How To Build Trust As A Manager

Document created by 1017515 on Mar 19, 2015
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renee for news.jpgGood employees can leave a company for a variety of reasons.  Sometimes it has to do with the company direction or perhaps for a better opportunity. However, it can also be the result of a lack of trust in their current manager.  Survey after survey has found that the number one reason good employees leave companies has to do with their boss.  If an employee does not feel they can trust the one person in the organization driving their opportunities for advancement and training, they will seek a place where they can receive that level of trust.


There is no way to force an employee to trust you as a manager.  All you can do is demonstrate that you can be trusted and leave it up to them to make up their own mind.  Here are a few things you can do to encourage that kind of trust:


Transparency -

Do not keep your employees in the dark about things happening within the group or within the company.  Naturally, there are certain pieces of information you are not at liberty to disclose. However, anything you can share with the group will be viewed as trusting your employees with information. This type of trust is usually reciprocated.  Also, keeping your employees informed will serve to quiet the workplace rumor mill.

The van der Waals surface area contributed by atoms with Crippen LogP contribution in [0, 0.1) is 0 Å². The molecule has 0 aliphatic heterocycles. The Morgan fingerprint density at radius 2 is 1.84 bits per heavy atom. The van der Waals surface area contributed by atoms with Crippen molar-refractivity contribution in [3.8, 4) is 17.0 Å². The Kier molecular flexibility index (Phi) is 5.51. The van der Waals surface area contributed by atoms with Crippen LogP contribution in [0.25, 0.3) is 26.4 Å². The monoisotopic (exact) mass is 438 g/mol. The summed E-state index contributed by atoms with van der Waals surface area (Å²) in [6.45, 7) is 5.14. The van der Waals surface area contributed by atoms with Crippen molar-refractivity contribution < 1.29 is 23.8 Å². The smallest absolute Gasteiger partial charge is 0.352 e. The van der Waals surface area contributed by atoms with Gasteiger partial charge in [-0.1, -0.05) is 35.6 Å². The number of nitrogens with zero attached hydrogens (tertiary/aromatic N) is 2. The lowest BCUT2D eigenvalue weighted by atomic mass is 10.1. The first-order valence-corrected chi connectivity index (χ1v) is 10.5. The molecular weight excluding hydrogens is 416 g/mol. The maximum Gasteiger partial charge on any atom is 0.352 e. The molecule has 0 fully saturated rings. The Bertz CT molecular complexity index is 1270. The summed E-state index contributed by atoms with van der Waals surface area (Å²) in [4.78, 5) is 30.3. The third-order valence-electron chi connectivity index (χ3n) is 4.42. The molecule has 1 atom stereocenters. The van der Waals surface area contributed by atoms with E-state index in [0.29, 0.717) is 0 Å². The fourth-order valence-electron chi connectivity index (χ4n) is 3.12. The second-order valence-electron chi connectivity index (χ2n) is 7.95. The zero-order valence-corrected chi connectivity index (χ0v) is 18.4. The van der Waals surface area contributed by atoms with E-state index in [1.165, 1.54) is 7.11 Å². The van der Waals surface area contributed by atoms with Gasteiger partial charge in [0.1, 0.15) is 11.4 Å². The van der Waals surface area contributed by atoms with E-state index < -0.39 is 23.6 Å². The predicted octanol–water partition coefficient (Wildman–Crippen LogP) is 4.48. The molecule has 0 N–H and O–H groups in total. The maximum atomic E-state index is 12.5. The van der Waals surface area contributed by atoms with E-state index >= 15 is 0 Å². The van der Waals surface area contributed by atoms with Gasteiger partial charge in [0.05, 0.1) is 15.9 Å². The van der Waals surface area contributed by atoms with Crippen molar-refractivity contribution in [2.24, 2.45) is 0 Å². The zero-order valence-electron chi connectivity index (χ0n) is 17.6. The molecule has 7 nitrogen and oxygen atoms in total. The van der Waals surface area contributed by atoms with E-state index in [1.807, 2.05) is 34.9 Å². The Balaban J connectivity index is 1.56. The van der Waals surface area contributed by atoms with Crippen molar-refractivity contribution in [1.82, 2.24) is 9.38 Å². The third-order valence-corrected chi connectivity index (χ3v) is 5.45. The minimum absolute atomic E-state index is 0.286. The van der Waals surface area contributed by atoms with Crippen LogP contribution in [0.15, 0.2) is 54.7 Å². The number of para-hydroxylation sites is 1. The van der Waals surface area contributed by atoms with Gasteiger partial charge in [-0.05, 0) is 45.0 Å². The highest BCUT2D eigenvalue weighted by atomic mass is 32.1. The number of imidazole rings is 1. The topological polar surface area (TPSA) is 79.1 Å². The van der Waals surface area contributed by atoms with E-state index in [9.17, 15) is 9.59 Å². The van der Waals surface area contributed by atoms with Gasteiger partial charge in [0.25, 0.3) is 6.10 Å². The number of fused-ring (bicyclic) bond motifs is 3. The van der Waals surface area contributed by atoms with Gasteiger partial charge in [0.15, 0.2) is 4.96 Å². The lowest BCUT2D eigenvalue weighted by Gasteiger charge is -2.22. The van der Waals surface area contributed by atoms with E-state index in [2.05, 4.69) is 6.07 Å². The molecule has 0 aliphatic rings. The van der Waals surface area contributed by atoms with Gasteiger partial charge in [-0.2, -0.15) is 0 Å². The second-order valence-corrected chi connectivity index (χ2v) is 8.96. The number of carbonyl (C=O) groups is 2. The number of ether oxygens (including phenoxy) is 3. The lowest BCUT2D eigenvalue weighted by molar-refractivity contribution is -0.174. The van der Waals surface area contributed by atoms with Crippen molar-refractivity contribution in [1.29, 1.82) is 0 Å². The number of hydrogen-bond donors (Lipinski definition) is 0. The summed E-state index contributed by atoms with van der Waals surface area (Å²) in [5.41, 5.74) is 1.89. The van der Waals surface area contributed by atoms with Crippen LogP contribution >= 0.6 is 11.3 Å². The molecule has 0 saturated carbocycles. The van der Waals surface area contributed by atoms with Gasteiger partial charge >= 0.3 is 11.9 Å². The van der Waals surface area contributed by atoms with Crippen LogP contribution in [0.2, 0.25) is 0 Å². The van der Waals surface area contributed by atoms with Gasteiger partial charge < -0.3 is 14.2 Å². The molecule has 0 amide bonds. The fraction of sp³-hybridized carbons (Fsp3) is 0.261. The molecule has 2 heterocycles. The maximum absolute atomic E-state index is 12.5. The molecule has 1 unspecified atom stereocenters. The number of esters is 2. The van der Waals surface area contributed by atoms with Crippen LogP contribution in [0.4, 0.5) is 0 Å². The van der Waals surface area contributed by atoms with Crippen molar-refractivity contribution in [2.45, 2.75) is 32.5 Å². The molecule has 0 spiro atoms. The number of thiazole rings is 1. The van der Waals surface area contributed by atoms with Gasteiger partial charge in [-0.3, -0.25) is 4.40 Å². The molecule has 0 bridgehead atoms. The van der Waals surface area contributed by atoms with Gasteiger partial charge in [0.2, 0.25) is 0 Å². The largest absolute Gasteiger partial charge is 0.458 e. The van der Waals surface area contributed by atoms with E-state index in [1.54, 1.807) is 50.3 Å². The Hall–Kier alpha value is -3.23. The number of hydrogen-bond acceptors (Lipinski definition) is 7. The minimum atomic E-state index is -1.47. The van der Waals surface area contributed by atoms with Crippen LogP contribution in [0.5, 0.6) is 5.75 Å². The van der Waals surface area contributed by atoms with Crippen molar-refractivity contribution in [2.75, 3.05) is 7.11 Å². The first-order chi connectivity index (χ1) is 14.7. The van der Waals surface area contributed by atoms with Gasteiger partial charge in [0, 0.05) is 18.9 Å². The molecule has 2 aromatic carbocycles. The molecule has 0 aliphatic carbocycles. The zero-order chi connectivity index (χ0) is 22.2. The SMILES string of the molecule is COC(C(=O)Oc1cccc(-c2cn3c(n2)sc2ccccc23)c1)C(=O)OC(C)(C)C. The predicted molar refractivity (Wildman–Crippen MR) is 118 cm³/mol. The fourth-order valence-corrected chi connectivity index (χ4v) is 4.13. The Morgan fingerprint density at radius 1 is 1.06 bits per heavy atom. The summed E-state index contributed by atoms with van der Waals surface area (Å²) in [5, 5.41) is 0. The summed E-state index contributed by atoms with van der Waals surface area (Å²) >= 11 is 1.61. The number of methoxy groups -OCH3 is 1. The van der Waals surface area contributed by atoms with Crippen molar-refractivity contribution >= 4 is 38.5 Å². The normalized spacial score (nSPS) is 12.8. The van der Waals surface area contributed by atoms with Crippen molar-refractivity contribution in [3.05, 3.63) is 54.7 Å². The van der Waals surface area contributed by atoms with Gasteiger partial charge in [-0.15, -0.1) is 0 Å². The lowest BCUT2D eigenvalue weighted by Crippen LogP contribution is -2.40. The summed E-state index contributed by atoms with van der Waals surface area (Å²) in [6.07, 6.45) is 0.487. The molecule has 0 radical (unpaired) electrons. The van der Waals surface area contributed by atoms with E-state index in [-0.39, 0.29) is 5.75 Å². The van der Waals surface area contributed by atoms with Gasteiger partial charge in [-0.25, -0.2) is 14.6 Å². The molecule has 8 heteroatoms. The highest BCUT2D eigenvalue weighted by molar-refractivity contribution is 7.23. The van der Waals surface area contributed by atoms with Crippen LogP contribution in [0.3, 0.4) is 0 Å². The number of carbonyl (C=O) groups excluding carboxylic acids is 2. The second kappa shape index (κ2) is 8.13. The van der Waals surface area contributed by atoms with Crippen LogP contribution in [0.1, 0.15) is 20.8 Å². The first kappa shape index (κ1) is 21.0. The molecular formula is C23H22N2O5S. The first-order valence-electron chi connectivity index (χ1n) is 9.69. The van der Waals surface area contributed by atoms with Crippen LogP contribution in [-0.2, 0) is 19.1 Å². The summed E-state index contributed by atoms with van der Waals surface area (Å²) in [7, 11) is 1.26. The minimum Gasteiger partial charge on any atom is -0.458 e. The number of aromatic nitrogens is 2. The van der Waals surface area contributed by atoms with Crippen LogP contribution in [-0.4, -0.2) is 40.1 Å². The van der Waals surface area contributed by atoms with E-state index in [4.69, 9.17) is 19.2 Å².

Coaching -

A good leader is exactly that -- a good leader.  Employees are more likely to put their trust in a manger that guides them than in one who only commands them.  If you are a leader, chances are you have been in the same position your employees are in now.  Someone once guided you along the way to become the leader you are.  Remember that when managing your employees and inspiring them to follow your lead.


Accountability -

No one likes to admit when they make a mistake.  Employees respect and trust a manager that admits their own mistakes and takes responsibility rather than “passes the buck” and blames setbacks on a peer or other team member.  Admitting mistakes builds credibility with your employees.


Positive Attitude -

Keep any negative comments to yourself -- especially where other employees are concerned.  If an employee overhears you speaking negatively about another team member, they will assume you would speak negatively about them behind their back as well.  Such activity destroys trust.  Everyone has negative thoughts from time to time. However, as a manger, you must understand how important a positive outlook is to the entire firm and how that positive outlook can spread throughout the workplace.


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